At Home With Ai Weiwei
Under a form of house arrest, the artist discusses his art, his politics, and his cats.
Next to the street on the other side of the wall the name of his company – “Fake” – is also written in English. It is a clever pun, since the Chinese pronunciation of the English swear-word is spelt like this in roman script.
On the other side of the courtyard from the room we’re sitting in is Ai’s home, where he lives with his wife and small child as well as a gaggle of cats and a constant flow of visitors, acolytes, well-wishers and hangers-on.
The entire compound was conceptualised by Ai himself and he says it took him just one afternoon to design and less than 60 days to build. Even for China’s turbo-charged construction industry that must be some kind of record.
He describes the design of his home and studio as the “style of no style” – he tried to not have any trace of a “style” at all. “I wanted it to just become like a box,” he says.
A glance around his home and office at the carefully assembled proportions and airy, light-filled spaces is enough to tell he is making fun of me in the inimitable style that imbues his best artworks.
With all the people hanging around, the place feels a little bit like a very comfortable, more wholesome version of Andy Warhol’s Factory except that Chinese state security agents are waiting just outside the walls and could burst in again at the first hint of subversive behaviour.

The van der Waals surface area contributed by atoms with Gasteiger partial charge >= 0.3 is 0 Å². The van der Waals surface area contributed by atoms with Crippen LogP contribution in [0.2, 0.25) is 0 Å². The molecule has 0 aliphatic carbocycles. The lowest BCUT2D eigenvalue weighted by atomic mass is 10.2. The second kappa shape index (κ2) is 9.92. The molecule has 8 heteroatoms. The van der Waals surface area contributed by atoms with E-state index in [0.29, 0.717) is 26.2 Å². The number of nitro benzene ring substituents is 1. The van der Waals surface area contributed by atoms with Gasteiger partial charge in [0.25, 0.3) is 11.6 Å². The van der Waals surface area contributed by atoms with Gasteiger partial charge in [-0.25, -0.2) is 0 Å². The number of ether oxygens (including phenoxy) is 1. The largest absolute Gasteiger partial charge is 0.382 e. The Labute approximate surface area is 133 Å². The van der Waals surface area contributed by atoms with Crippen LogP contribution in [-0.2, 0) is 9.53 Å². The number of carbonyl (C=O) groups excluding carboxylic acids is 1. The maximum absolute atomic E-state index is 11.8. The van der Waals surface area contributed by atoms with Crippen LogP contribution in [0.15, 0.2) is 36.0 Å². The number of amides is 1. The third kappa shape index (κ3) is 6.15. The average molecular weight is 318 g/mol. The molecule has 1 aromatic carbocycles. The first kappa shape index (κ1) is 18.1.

As we’re sitting there the power goes out and somebody remarks that this is what happened just before they raided the compound last time and took away some of Ai’s employees and many of the computers.
Ai himself was placed in handcuffs with a hood over his head and taken from Beijing International Airport as he was about to board a plane to Hong Kong last April. He says he has no idea where they took him and kept him for 81 days before releasing him on June 22.
His abduction without charge and subsequent weeks without any word on his whereabouts were greeted by an enormous international outcry and taken as a sign of a fresh deterioration in China’s human rights record.
“They wanted to crush me in public and take away my credibility but most people know who I am and actually the government’s efforts only ended up hurting the credibility of the state,” Ai says.
Jamil Anderlini is the FT's Beijing bureau chief.